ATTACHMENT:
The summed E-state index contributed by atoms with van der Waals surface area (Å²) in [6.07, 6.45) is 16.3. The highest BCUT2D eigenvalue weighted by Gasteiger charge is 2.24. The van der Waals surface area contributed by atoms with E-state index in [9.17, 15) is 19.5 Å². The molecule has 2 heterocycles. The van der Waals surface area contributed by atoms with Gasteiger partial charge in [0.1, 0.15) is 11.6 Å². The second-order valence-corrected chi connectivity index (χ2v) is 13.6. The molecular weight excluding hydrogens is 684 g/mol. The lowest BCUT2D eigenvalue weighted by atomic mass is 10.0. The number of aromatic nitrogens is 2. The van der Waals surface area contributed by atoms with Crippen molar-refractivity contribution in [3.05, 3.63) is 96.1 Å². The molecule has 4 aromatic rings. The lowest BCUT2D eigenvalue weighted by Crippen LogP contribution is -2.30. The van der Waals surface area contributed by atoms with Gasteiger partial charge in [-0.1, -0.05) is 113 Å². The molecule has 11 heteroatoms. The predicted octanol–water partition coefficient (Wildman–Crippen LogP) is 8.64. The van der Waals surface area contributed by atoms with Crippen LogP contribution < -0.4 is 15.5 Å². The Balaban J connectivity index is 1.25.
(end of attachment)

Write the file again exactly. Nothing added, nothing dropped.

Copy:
The summed E-state index contributed by atoms with van der Waals surface area (Å²) in [6.07, 6.45) is 16.3. The highest BCUT2D eigenvalue weighted by Gasteiger charge is 2.24. The van der Waals surface area contributed by atoms with E-state index in [9.17, 15) is 19.5 Å². The molecule has 2 heterocycles. The van der Waals surface area contributed by atoms with Gasteiger partial charge in [0.1, 0.15) is 11.6 Å². The second-order valence-corrected chi connectivity index (χ2v) is 13.6. The molecular weight excluding hydrogens is 684 g/mol. The lowest BCUT2D eigenvalue weighted by atomic mass is 10.0. The number of aromatic nitrogens is 2. The van der Waals surface area contributed by atoms with Crippen molar-refractivity contribution in [3.05, 3.63) is 96.1 Å². The molecule has 4 aromatic rings. The lowest BCUT2D eigenvalue weighted by Crippen LogP contribution is -2.30. The van der Waals surface area contributed by atoms with Gasteiger partial charge in [-0.1, -0.05) is 113 Å². The molecule has 11 heteroatoms. The predicted octanol–water partition coefficient (Wildman–Crippen LogP) is 8.64. The van der Waals surface area contributed by atoms with Crippen LogP contribution < -0.4 is 15.5 Å². The Balaban J connectivity index is 1.25.